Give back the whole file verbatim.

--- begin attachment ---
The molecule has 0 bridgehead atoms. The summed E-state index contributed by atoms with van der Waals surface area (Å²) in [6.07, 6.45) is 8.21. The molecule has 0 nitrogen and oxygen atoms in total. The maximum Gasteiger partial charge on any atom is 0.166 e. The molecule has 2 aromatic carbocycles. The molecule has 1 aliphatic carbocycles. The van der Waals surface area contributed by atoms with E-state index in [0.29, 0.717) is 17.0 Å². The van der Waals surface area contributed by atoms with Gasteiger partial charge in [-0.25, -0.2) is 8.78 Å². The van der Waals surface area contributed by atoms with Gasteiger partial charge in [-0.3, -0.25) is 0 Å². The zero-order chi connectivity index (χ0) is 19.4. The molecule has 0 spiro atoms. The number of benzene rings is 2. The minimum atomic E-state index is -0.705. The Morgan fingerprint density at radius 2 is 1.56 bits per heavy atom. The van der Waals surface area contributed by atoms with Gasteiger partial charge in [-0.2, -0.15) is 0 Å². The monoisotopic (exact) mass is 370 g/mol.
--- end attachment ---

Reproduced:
The molecule has 0 bridgehead atoms. The summed E-state index contributed by atoms with van der Waals surface area (Å²) in [6.07, 6.45) is 8.21. The molecule has 0 nitrogen and oxygen atoms in total. The maximum Gasteiger partial charge on any atom is 0.166 e. The molecule has 2 aromatic carbocycles. The molecule has 1 aliphatic carbocycles. The van der Waals surface area contributed by atoms with E-state index in [0.29, 0.717) is 17.0 Å². The van der Waals surface area contributed by atoms with Gasteiger partial charge in [-0.25, -0.2) is 8.78 Å². The van der Waals surface area contributed by atoms with Gasteiger partial charge in [-0.3, -0.25) is 0 Å². The zero-order chi connectivity index (χ0) is 19.4. The molecule has 0 spiro atoms. The number of benzene rings is 2. The minimum atomic E-state index is -0.705. The Morgan fingerprint density at radius 2 is 1.56 bits per heavy atom. The van der Waals surface area contributed by atoms with Gasteiger partial charge in [-0.2, -0.15) is 0 Å². The monoisotopic (exact) mass is 370 g/mol.